46, XY disorder of sex development (DSD; see this term) due to 5-alpha-reductase 2 (SRD5A2) deficiency is a disorder of sex development due to a defect in testosterone (T) metabolism resulting in incomplete intrauterine masculinization. Patients present an ambiguous external genitalia which varies from a female with a blind vaginal pouch to a fully male phenotype with pseudovaginal posterior hypospadias (see this term) or only micropenis.
The disease has been described in >50 families and is prevalent in the Dominican Republic, Southern Lebanon and the Eastern Highlands Province of Papua New Guinea. It is relatively rare among Caucasians.
Patients present at birth characteristics of dihydrotestosterone (DHT) deficiency, such as posterior hypospadias, micropenis/clitoris-like phallus, bifid scrotum, cryptorchid (with normal or reduced spermatogenesis), and rudimentary prostate. The clinical spectrum is heterogeneous, ranging from a female with a blind vaginal pouch to a fully male phenotype with hypospadias and micropenis. 2/3 patients with SRD5A2 are initially assigned female gender. However, during puberty, scarce facial and body hair (with normal sebum production) and virilization without breast development are observed. Wolffian duct differentiation and regression of Müllerian structures are not involved.
The disease is caused by mutations in SRD5A2 (2p23.1) leading to a reduced or absent function of the steroid 5a-reductase type 2 enzyme which converts T into DHT in the external genitalia. As a result, male differentiation fails to occur during fetal development, despite high circulating T levels. Manifestations at birth vary according to the levels of residual enzymatic function.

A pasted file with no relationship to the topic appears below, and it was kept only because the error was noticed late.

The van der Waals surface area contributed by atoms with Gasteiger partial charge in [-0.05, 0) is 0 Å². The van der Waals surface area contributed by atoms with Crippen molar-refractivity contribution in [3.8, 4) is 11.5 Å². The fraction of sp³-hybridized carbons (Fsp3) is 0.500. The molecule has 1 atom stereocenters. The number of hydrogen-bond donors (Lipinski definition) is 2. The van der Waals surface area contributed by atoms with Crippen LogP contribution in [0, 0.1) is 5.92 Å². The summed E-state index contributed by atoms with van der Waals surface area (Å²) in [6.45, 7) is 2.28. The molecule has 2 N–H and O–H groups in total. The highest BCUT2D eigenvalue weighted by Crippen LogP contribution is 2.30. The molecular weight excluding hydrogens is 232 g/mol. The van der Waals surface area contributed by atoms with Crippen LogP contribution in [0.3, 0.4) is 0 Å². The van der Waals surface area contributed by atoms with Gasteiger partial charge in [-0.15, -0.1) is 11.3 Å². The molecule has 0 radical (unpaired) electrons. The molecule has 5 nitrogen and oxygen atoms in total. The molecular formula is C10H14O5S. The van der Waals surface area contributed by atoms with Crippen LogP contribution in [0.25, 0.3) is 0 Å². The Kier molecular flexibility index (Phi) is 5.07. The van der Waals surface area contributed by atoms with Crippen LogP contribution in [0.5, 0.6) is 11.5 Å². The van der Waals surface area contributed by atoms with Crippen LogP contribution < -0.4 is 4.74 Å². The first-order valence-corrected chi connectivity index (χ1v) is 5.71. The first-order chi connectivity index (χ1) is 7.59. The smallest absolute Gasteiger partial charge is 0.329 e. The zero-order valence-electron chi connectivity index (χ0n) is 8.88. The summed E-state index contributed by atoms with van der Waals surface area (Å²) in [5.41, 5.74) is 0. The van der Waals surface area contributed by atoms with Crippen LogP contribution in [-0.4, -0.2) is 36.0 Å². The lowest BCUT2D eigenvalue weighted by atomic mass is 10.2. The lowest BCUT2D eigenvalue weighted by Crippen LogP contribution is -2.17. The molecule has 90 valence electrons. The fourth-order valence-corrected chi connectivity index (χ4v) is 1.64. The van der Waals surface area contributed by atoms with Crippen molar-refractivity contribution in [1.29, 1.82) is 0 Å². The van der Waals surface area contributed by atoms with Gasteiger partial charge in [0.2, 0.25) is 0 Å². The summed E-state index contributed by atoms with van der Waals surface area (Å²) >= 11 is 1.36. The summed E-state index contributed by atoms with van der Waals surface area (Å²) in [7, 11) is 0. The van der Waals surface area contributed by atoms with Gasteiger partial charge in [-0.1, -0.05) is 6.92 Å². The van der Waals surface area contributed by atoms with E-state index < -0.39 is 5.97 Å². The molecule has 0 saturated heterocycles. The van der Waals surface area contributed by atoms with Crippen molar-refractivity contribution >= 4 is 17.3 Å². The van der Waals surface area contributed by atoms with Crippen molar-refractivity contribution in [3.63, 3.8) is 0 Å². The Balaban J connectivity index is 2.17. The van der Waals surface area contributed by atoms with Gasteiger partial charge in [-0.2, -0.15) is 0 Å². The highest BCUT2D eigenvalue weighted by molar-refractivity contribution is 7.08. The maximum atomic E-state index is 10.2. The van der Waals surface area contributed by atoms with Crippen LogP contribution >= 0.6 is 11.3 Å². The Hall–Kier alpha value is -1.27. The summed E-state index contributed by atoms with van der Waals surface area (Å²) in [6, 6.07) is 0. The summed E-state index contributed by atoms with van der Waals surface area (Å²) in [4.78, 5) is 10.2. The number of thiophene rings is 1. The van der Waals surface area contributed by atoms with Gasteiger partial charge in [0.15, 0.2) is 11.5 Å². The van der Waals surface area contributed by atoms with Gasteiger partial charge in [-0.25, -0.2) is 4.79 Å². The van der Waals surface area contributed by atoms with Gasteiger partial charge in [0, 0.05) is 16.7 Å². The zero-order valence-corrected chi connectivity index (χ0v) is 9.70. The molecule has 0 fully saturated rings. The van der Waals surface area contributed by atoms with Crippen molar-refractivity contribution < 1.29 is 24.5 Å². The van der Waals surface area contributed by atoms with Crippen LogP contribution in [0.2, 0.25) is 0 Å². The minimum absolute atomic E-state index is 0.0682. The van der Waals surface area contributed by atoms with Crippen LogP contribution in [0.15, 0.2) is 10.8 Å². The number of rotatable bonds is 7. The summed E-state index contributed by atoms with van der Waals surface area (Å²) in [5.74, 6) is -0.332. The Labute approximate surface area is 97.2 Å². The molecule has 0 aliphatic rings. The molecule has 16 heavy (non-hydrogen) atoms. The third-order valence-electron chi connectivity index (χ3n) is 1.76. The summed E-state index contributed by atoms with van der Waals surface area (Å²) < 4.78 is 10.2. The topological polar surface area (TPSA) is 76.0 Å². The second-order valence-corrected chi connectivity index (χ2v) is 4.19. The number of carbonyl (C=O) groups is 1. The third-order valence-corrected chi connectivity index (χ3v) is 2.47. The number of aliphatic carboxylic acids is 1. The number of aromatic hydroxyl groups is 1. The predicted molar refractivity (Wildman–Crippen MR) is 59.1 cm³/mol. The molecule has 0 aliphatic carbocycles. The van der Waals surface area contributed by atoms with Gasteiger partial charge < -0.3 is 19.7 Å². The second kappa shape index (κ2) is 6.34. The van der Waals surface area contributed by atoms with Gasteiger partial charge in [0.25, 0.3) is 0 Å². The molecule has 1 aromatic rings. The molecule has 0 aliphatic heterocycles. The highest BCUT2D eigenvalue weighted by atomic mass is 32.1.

Diagnostic criteria include genital ambiguity, a family history of DSD, and genital/karyotype discordance. Biochemical findings reveal increase in the T/DHT ratio after HCG stimulation and normal T and anti-Müllerian hormone concentration. Diagnosis also relies on 5-alpha-reductase activity assessment using the urinary steroid profiling (ratio of androsterone to etiocholanolone and 5-alpha-tetrahydrocortisol/tetrahydrocortisol and 5-alpha-tetrahydrocorticosterone to tetrahydrocorticosterone below the lower limit of normal). Diagnosis is confirmed by genetic screening.
Differential diagnosis includes complete androgen insensitivity syndrome, partial androgen insensitivity syndrome, 17-beta-hydroxysteroid dehydrogenase 3 deficiency and Leydig cell hypoplasia (see these terms).
Transmission is autosomal recessive and genetic counseling should be offered to at-risk couples.
For patients raised as male, management includes administration of androgens prior to surgery: topical DHT cream above the pubic area (prior to puberty for phallic growth), and use of donor-grafting tissue for urethra and penis elongation. Surgical repair of hypospadias (chordee correction, orchidopexia, and urethral reconstruction) should be performed at 6-18 months of age. For patients raised as female, management includes surgical correction of the external genitalia (vaginal opening into the perineum with early separation of the vagina and urethra), early removal of gonadal tissue to prevent masculinization before puberty, clitoral reduction (if severe masculinization) and cyclic hormonal therapy at puberty for development of secondary sexual characteristics.
The risk of gonadal tumors in individuals with SRD5A2 is quite low. Prostate diseases (prostate cancer, benign prostate hyperplasia) have not been reported in affected males. Most men are infertile due to azospermia or oligospermia associated with undescended testes.
Last update: August 2014